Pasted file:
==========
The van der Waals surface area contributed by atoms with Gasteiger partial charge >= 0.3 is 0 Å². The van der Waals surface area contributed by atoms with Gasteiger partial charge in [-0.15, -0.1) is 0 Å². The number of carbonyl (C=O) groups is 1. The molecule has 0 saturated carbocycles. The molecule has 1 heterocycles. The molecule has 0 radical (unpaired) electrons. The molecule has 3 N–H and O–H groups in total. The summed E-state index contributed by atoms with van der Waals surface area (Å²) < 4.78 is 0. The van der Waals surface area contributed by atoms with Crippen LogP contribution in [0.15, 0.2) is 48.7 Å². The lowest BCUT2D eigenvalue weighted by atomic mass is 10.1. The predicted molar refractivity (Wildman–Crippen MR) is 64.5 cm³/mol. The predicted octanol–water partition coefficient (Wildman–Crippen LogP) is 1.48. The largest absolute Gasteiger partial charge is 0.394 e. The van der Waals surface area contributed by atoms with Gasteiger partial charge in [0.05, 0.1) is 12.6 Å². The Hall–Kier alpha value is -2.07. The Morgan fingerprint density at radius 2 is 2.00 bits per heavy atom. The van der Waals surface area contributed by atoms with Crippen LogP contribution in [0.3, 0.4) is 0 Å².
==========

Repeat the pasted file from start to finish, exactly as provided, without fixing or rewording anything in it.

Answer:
The van der Waals surface area contributed by atoms with Gasteiger partial charge >= 0.3 is 0 Å². The van der Waals surface area contributed by atoms with Gasteiger partial charge in [-0.15, -0.1) is 0 Å². The number of carbonyl (C=O) groups is 1. The molecule has 0 saturated carbocycles. The molecule has 1 heterocycles. The molecule has 0 radical (unpaired) electrons. The molecule has 3 N–H and O–H groups in total. The summed E-state index contributed by atoms with van der Waals surface area (Å²) < 4.78 is 0. The van der Waals surface area contributed by atoms with Crippen LogP contribution in [0.15, 0.2) is 48.7 Å². The lowest BCUT2D eigenvalue weighted by atomic mass is 10.1. The predicted molar refractivity (Wildman–Crippen MR) is 64.5 cm³/mol. The predicted octanol–water partition coefficient (Wildman–Crippen LogP) is 1.48. The largest absolute Gasteiger partial charge is 0.394 e. The van der Waals surface area contributed by atoms with Gasteiger partial charge in [0.05, 0.1) is 12.6 Å². The Hall–Kier alpha value is -2.07. The Morgan fingerprint density at radius 2 is 2.00 bits per heavy atom. The van der Waals surface area contributed by atoms with Crippen LogP contribution in [0.3, 0.4) is 0 Å².